Abstract: We identified hospitalized cases of legionellosis in 4 Danish counties from January 1995 to December 2005 using the Danish national surveillance system and databases at departments of clinical microbiology. Clinical and laboratory data were retrieved from medical records; vital status was obtained from the Danish Civil Registration System. We calculated 30- and 90-day case fatality rates and identified independent predictors of mortality using logistic regression analyses.We included 272 cases of CAL and 60 cases of HAL. Signs and symptoms of HAL were less pronounced than for CAL and time from in-hospital symptoms to legionellosis diagnosis was shorter for CAL than for HAL (5.5 days vs. 12 days p < 0.001). Thirty-day case fatality was 12.9% for CAL and 33.3% for HAL; similarly 90-day case fatalities in the two groups were 15.8% and 55.0%, respectively. In a logistic regression analysis (excluding symptoms and laboratory tests) age >65 years (OR = 2.6, 95% CI: 1.1-5.9) and Charlson comorbidty index ≥2 (OR = 2.7, 95% CI: 1.1-6.5) were associated with an increased risk of death in CAL. We identified no statistically significant predictors of 30-day mortality in HAL.Signs and symptoms were less pronounced in HAL compared to CAL. Conversely, 30-day case fatality was almost 3 times higher. Clinical awareness is important for the timely diagnosis and treatment especially of HAL. There is a need for further studies of prognostic factors in order to improve the therapeutic approach to legionellosis and potentially reduce mortality.Legionellosis is caused by exposure to the small intracellular gram-negative bacterium Legionella from water sources in the indoor or outdoor environment [1]. Two to fifteen percent of all hospitalizations for community-acquired pneumonias in Europe and North America are caused by Legionella and recent studies suggest that rates of legionellosis may be increasing [2]. The optimal antibiotic treatment of legionellosis has never been investigated in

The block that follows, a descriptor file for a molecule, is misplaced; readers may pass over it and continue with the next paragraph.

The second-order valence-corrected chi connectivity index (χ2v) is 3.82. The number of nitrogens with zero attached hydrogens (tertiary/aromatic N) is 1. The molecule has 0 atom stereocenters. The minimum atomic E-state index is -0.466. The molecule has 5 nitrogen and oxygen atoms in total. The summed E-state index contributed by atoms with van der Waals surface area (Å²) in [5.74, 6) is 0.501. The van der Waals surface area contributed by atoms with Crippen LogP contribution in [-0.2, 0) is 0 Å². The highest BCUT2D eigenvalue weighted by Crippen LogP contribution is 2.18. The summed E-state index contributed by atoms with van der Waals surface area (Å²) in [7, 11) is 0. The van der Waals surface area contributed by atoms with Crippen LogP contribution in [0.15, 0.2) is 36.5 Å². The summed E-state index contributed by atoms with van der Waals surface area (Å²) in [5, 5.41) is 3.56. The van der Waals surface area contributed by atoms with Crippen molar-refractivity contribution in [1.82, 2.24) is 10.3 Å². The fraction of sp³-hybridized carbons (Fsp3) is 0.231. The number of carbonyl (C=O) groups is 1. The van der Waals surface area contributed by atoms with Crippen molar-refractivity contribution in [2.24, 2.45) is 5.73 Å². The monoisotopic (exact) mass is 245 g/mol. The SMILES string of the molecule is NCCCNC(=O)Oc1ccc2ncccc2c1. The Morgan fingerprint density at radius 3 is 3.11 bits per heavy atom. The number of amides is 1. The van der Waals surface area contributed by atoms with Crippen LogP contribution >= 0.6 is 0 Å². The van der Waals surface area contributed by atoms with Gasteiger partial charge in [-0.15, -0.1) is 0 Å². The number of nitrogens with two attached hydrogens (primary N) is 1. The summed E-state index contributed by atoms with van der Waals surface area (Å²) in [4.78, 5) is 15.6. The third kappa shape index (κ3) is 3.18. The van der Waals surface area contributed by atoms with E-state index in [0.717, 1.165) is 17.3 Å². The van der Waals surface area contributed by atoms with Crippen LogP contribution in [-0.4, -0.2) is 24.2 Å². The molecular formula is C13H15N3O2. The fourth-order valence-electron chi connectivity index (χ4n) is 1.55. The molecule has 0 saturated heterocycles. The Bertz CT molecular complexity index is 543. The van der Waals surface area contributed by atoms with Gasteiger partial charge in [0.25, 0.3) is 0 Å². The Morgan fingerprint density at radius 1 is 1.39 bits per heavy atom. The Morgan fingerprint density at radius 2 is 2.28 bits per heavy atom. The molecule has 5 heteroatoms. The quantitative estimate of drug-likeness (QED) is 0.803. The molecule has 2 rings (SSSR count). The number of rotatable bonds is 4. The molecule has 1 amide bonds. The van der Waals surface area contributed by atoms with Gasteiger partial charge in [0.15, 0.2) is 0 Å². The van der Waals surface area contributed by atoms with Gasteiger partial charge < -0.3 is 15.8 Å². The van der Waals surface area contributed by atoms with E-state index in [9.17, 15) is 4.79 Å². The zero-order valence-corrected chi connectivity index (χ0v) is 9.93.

Genotypic characterization and safety assessment of lactic acid bacteria from indigenous African fermented food products